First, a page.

Zope Page Templates
In the early days of the Web, nearly everyone working on a web site was a programmer of some sort. You could be sure that every webmaster had installed his or her own web server, knew how to hand-code HTML and could write rudimentary CGI programs on their own.
Over time many editors, designers and other nonprogrammers became involved in the creation of web sites. Although it was often possible to teach these people HTML, it was HTML that was only good enough for static web pages.
Dynamically generated pages, which were then created almost exclusively by CGI programs, are another story altogether. After all, if the designer wants to change a site's background color on a static site, then he or she can simply modify the appropriate HTML files (or site-wide stylesheet, in today's world). But if such designs sit within a CGI program, the designer then must ask a programmer to make that change. This situation is bad for everyone; the designer cannot easily experiment with new ideas, the programmer is forced to make small and annoying changes and other programming work is put on hold while the programmer makes the changes.
For a number of years, the mainstream solution to this problem has been the use of templates, which mix HTML and a programming language. Perhaps the best-known commercial implementation of such templates is Microsoft's Active Server Pages (ASP), but Sun's JavaServer Pages (JSPs) is also quite popular. Open-source software developers have produced many high-quality template implementations of their own, including HTML::Mason (which works best with mod_perl), PHP (a programming language used for web templates) and ADP (available with AOLServer).
The idea behind such templates is quite simple: everything is assumed to be static HTML, except what is placed within a special set of brackets. When working with such templates, the designer is basically told, “You can modify everything that doesn't appear inside of <% and %>.” And indeed, this often can work well.
But over time, the drawbacks of such templates become increasingly apparent. For starters, what happens when you want to loop through a number of items that you have retrieved from a database, displaying each item in a different background color depending on its content? In such a case, you cannot ask the designer to ignore the code because the code and HTML are so intertwined.
Zope, the application server that we have been looking at the last few months, tried to solve this problem using something they call DTML (Dynamic Template Markup Language). As we saw several months ago, DTML is a programming language with an HTML-like syntax that allows developers and designers alike to create dynamic pages. DTML is powerful, flexible and easy to understand (at least if you're a programmer).
But if you're not a programmer, then even DTML can be difficult to understand, particularly when it is retrieving results from a database (as we saw last month). Moreover, HTML editors don't know what to do with the DTML tags, which can lead to the inadvertent mangling of DTML pages.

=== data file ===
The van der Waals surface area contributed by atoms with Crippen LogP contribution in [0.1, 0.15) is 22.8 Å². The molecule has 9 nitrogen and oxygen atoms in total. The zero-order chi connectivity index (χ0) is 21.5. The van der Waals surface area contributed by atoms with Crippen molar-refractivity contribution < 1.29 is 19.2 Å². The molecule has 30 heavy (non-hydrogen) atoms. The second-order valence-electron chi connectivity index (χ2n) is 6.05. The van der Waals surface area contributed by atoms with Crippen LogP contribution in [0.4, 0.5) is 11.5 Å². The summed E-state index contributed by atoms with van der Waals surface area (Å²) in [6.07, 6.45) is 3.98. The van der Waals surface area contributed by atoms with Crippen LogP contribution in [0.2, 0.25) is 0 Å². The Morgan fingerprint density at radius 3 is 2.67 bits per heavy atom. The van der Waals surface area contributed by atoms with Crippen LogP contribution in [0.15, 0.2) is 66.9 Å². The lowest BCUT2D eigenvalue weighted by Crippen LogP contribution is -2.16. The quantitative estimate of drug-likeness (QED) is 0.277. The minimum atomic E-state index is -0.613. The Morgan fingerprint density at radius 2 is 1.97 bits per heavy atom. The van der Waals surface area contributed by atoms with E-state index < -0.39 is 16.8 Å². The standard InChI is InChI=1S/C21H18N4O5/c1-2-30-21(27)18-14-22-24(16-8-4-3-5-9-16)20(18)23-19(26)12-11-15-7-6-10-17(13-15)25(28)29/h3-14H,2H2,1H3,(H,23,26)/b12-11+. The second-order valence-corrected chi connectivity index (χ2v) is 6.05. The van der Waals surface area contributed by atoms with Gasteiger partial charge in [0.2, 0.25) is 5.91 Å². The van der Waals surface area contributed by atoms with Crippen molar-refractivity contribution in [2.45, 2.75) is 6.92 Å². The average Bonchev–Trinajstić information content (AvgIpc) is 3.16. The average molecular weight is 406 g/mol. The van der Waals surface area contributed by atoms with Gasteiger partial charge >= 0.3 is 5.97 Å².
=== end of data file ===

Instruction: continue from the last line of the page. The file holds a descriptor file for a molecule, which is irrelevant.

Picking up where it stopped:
For all of these reasons, Zope Corporation (formerly Digital Creations), which develops the open-source Zope application server, is now encouraging developers to look at Zope Page Templates (ZPT), a new approach to templates meant to solve most of these problems. This month we examine ZPT, looking at ways in which we can use it to create dynamic sites.
ZPT takes advantage of three facts: HTML can be expressed in XML syntax, often known as XHTML; XML allows you to mix tags and attributes from different document definitions by using separate namespaces; and WYSIWYG HTML editors generally ignore (but preserve) attributes they do not recognize.
ZPT thus modifies the core HTML syntax by adding new attributes that sit in a separate namespace. Because these attributes are in a separate namespace, they are legal XML and XHTML. Because they are attributes and not tags, most HTML editors will ignore them, rendering the tag as if the attribute did not exist. And because web browsers ignore attributes that they do not understand, they can render ZPT pages without having to go through Zope.
In other words, ZPT makes it possible for a programmer to mock up a page so that a designer can then edit and view it using any tools they like. Of course, the dynamic elements of the template go into effect only when the template is viewed using Zope.
In HTML, each attribute has a name and a value, e.g., in <a href="http://www.lerner.co.il/">Reuven's site</a>, the attribute href had the following value: http://www.lerner.co.il/. The name and value are separated by an equal sign (=), and the value sits inside of double quotation marks. None of this changes when we work with ZPT, except that the attribute name is defined by TAL (Template Attribute Language). TAL defines a number of different possible attributes names, each of which directs Zope to modify the template in a different way when it is displayed.
TAL defines the attribute names, but what defines the attribute values? For that, we use TALES (TAL Expression Syntax). TALES defines a number of sources for data, including Python expressions and values from the surrounding Python namespace.
The combination of an attribute name from TAL (which tells Zope how to handle the surrounding tag) and an attribute value from TALES (which tells Zope what value to use in this TAL expression) gives us amazing flexibility in building page templates. In addition, the fact that TAL and TALES are published and have open-source specifications means that you can add to them if you have specific needs that they don't cover.
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